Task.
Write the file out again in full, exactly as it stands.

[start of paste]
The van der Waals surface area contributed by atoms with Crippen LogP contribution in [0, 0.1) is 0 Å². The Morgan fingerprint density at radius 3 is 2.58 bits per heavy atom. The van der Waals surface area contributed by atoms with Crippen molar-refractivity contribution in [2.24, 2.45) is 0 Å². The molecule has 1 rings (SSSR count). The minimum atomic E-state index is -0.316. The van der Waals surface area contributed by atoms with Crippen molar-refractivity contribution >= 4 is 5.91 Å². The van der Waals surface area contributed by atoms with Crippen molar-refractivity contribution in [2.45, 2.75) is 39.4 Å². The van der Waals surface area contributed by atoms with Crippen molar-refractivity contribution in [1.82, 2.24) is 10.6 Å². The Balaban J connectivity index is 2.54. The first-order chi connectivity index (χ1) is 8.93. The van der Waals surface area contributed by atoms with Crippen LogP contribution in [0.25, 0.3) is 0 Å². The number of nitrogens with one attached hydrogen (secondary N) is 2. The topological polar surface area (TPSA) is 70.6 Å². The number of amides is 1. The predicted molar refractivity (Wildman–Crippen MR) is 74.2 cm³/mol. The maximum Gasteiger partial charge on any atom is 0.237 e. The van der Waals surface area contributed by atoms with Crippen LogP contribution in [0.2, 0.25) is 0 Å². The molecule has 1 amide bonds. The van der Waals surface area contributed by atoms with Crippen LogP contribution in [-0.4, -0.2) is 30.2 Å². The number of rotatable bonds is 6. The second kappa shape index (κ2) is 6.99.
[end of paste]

The van der Waals surface area contributed by atoms with Crippen LogP contribution in [0, 0.1) is 0 Å². The Morgan fingerprint density at radius 3 is 2.58 bits per heavy atom. The van der Waals surface area contributed by atoms with Crippen molar-refractivity contribution in [2.24, 2.45) is 0 Å². The molecule has 1 rings (SSSR count). The minimum atomic E-state index is -0.316. The van der Waals surface area contributed by atoms with Crippen molar-refractivity contribution >= 4 is 5.91 Å². The van der Waals surface area contributed by atoms with Crippen molar-refractivity contribution in [2.45, 2.75) is 39.4 Å². The van der Waals surface area contributed by atoms with Crippen molar-refractivity contribution in [1.82, 2.24) is 10.6 Å². The Balaban J connectivity index is 2.54. The first-order chi connectivity index (χ1) is 8.93. The van der Waals surface area contributed by atoms with Crippen LogP contribution in [0.25, 0.3) is 0 Å². The number of nitrogens with one attached hydrogen (secondary N) is 2. The topological polar surface area (TPSA) is 70.6 Å². The number of amides is 1. The predicted molar refractivity (Wildman–Crippen MR) is 74.2 cm³/mol. The maximum Gasteiger partial charge on any atom is 0.237 e. The van der Waals surface area contributed by atoms with Crippen LogP contribution in [0.2, 0.25) is 0 Å². The molecule has 1 amide bonds. The van der Waals surface area contributed by atoms with Crippen LogP contribution in [-0.4, -0.2) is 30.2 Å². The number of rotatable bonds is 6. The second kappa shape index (κ2) is 6.99.